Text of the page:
If Scotland was shaped like a person, Greeenock is on one side of his waist and Edinburgh on the other. Generally when the ship docks in Greenock, it is to give people the opportunity to visit Glasgow, Loch Lomond, or the nearby whiskey distilleries. However, today was the last day of the Tatoo in Edinburgh so special arrangements were made to bus those lucky enough to get tickets to Edinburgh to take advantage.
We had heard about the Tatoo the last time we were in Edinburgh, but were there at the wrong time to attend. But after all the rave reviews - it’s the best show in Europe, it’s the highlight of the summer season - we put it on the bucket list. We only had a vague notion of what it was all about, but when the ship offered some tickets, we were part of the lucky thousand who snapped them up. Only 9,000 can attend each performance, so we left many disappointed passengers behind as we boarded the coach for the show.
The Tatoo takes place at the foot of Holyrood Castle, a magnificent stone palace. We walked up the Royal Mile along with 9,000 others to sit in bleachers in an area the size of a high school football field. The Tatoo has been in existence for sixty years with performances every evening in August rain or shine. Since there is no covering for the performers or the guests, this could test everyone’s fortitude in the cold and rainy Scottish weather. It did sprinkle a bit on us, but we were wedged in there so tightly, no one got cold. My seat was at least an inch narrower than I am and the leg room was designed for someone far shorter. All the performers at the Tatoo work for free and the proceeds go to charity.
As the torches flared from the castle ramparts, the trumpets sounded and a group of over one hundred pipers entered the arena. Clusters of pipers were dressed identically, but it was clear that many groups from all over the world had joined together for this event. Since the Tatoo has its origins in military performances, everyone moved with precision and the group played as one. Then various smaller groups took the stage. A band from the Citadel represented the US, but the drill team from Jordan was especially impressive, twirling their rifles and marching formations without music in complete precision. The Polish border patrol brought along huge horns that we associated with Swiss and Austrian Alpine music. A group of kids from an impoverished neighborhood in East London rode in formations on motorcycles. Some members of the current British military did a tumbling routine, jumping over each other from trampolines and doing Olympic caliber stunts. The band from New Zealand interrupted their traditional band performance with the Maori war dance and boogied a bit to disco tunes We enjoyed this light hearted interruption to what mostly was a rather militaristic performance. Local Scottish dancers mixed with a similar group from New Zealand. Technically, the show was amazing. Images were projected on the castle walls and fireworks lit the sky during various performances. We are very glad that we got to see the Tatoo we had heard so much about and it was a polished and professional performance, but it was too militaristic for our tastes.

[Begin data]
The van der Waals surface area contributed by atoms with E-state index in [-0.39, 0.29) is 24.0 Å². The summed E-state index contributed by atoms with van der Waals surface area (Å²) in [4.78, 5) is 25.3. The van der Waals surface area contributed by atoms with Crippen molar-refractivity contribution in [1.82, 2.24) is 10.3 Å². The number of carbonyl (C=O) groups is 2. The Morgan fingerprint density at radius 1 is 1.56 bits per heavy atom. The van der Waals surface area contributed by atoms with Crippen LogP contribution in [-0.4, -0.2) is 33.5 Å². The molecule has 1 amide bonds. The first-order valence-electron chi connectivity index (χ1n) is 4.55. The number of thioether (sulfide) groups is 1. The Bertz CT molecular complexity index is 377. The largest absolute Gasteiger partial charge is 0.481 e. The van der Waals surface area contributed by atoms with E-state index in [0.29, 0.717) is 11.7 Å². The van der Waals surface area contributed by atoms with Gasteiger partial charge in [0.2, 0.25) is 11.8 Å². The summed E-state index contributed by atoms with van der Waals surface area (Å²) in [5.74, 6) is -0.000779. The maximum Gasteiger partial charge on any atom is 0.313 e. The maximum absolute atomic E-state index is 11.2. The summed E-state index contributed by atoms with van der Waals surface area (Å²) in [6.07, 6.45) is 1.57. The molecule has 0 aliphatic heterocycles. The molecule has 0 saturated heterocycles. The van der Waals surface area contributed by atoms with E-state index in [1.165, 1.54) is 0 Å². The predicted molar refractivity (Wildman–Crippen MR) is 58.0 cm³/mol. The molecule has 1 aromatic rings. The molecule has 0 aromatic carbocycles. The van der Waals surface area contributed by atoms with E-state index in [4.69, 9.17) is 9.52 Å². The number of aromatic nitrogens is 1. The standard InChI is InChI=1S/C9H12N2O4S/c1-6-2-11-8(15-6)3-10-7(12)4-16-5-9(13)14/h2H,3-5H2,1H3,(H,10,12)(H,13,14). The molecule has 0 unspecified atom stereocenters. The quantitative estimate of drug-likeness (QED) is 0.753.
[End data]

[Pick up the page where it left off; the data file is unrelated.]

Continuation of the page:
After the show as the crowds moved back down the Royal Mile to the coaches, we wondered if everyone would find their way back in the dark. But at every critical junction, tour personnel held signs pointing us in the right direction. One of the great strengths of Princess cruises it their ability to move large groups of people quickly and efficiently. We all missed dinner to go to the Tatoo and got back to the ship around midnight, but were welcomed aboard with announcements that the buffet was still open. You gotta love cruising!